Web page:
On the Friday after the Fourth of July––when the administration apparently hoped no one would be paying attention––the Obama administration dropped 606 pages of regulations. Buried inside was the news that that insurance exchanges can ignore any personal income information they get from the Federal Data Hub during 2014 if it conflicts with “attestations” made by individuals.
That came three days after the administration announced it was putting the employer mandate on hold––and therefore not requiring detailed information from employers regarding the health plans they offer to their workers. The administration said the delay was because of the burden the reporting put on employers. But, was the administration ready to handle the data?
Because there will be no employer reporting in 2014, the administration also said in the Friday regs that the new health insurance exchanges “may accept the applicants attestation regarding enrollment in eligible employer-sponsored plan…without verification.” Given the incredibly complex “ObamaCare” 60%/9.5% employer benefit eligibility rule, that will be a challenge for most citizens.
But here’s the biggest deal in the new “ObamaCare” regulation: The exchanges are to rely upon the applicant’s statement regarding their income the vast majority of the time. Instead of requiring proof of their income, as had been expected when the Federal Data Hub couldn’t verify someone’s representation, the exchanges will only do a formal check on a “statistically valid sample” of applications.”
For those not part of this “statistically valid sample,” “the Exchange may accept the attestation of projected annual household income without any further verification.”
Apparently, millions of people will receive tens of billions of federal premium subsidy dollars “without any further verification.”
It would appear that the administration is going to rely upon subsequent 2014 tax filings, made in early 2015, to reconcile what it paid people compared to what they were actually eligible for.
That presents some big issues.
First, tens of thousands of new “Navigators” will be helping people sign up for health insurance. I am sure the vast majority will be well meaning––but about all will be very inexperienced and likely most concerned about getting the maximum benefit they can get for their “clients.”
I can imagine lots of ways the new system can be gamed to get at taxpayer money.
I can also imagine lots of innocent consumers getting their subsidy all bollixed up on the front-end (Do you know your likely “modified adjusted gross income” for 2014?) only to get hit with a whopper tax bill when they finally reconcile all of this on their 2014 tax return. For example, a family of four getting subsidies based upon 200% of the poverty level but ending up making 250% of the poverty level for the year, would see a retroactive liability of about $1,700 on their tax return because of subsidy overpayments.
That begs another question: What happens if subsidy recipients don’t file a tax return––as millions of Americans now don’t––for 2014?
Two of the essential things the Federal Data Hub was supposed to be able to do was to determine and report to the exchange if a person was eligible for a qualifying employer plan and to be able to feed an individual’s income history to the exchanges to help determine the amount of subsidy they would be eligible for.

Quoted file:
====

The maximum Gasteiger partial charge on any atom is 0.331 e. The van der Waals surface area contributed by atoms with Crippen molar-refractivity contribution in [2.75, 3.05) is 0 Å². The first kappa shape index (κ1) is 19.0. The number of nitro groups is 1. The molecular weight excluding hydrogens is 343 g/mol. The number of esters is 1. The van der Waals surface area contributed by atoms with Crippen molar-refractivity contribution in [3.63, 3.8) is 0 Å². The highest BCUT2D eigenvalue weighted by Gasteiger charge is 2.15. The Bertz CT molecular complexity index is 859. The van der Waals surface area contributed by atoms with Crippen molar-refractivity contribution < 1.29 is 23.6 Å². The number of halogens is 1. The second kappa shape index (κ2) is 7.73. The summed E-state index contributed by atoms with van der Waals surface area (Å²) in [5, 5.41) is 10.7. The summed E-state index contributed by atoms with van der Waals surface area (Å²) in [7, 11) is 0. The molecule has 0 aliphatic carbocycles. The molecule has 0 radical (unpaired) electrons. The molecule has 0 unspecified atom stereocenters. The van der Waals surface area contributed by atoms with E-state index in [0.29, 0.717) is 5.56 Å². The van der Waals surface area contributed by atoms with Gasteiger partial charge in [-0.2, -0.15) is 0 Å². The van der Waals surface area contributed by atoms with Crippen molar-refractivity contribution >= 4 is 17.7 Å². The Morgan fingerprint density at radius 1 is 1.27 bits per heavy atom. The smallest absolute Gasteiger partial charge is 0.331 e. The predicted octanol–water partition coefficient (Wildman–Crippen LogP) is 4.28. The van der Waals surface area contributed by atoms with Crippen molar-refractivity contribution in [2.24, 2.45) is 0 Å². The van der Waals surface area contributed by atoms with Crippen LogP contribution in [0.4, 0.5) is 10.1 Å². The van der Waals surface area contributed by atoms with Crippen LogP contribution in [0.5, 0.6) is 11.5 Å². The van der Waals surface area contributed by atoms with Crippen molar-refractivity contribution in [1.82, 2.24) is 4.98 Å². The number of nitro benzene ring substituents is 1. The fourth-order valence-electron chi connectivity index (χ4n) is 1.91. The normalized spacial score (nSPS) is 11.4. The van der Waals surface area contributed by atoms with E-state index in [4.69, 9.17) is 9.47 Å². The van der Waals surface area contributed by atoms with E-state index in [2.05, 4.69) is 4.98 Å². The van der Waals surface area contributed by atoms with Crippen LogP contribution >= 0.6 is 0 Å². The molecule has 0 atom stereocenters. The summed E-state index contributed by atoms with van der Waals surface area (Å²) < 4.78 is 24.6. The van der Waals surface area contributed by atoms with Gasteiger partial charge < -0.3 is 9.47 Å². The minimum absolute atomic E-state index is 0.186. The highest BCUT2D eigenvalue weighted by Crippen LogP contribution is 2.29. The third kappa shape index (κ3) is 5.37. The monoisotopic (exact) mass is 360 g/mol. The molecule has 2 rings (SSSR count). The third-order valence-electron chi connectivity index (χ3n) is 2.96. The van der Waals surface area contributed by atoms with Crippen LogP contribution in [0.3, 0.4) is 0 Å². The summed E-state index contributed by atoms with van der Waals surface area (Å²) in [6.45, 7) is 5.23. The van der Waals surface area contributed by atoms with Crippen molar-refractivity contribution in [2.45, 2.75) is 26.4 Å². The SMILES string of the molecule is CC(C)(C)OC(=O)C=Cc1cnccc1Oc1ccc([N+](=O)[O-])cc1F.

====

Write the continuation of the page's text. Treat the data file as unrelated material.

As of the week of the Fourth of July, it would appear the Federal Data Hub will be doing neither of these things––or at least not doing them to the extent they can be relied upon.
That begs yet another question: Is the Federal Data Hub not working as intended?
Now let’s be clear. Any administration that tried to launch a refundable tax credit system was going to run into many of these kinds of challenges. George H.W. Bush proposed such a system, as did George W. Bush, and so did Presidential candidate John McCain––albeit nowhere near as complicated as “ObamaCare.”
For me the big problem with this administration is how opaque they have been in trying to launch all of this instead of being forthcoming on what they––and the stakeholders who have to work with them––need to be ready to face. It also doesn’t help that they waited until the day after the November election to really kick this process into high gear. Nor, does it help their cause to continually tell us there are no problems when everyone knows something is going on.
The top secret Obama administration’s efforts to implement the Affordable Care Act took another strange and unhelpful twist this week with these announcements timed when they apparently hoped no one would notice––one immediately before the holiday and the other on the Friday after.
If I believed in conspiracies, I would really have to wonder about what was going on?
Kudos to Washington Post reporters Sarah Kliff and Sandhya Somashekhar for, as of Sunday evening, being the only reporters who had gone through the 606 page federal regulation the Obama administration dropped the Friday after the Fourth of July. It wastheir hard work that led them to report insurance subsidies and employer status will be based on the honor system.
Apparently, the Obama administration was hoping no one would be willing to dive into over 600 pages of regulations on a holiday weekend.
The Obama administration came within two Washington Post reporters of being right.
Robert Laszewski has been a fixture in Washington health policy circles for the better part of three decades. He currently serves as the president of Health Policy and Strategy Associates of Alexandria, Virginia. You can read more of his thoughtful analysis of healthcare industry trends at The Health Policy and Marketplace Blog, where this post first appeared.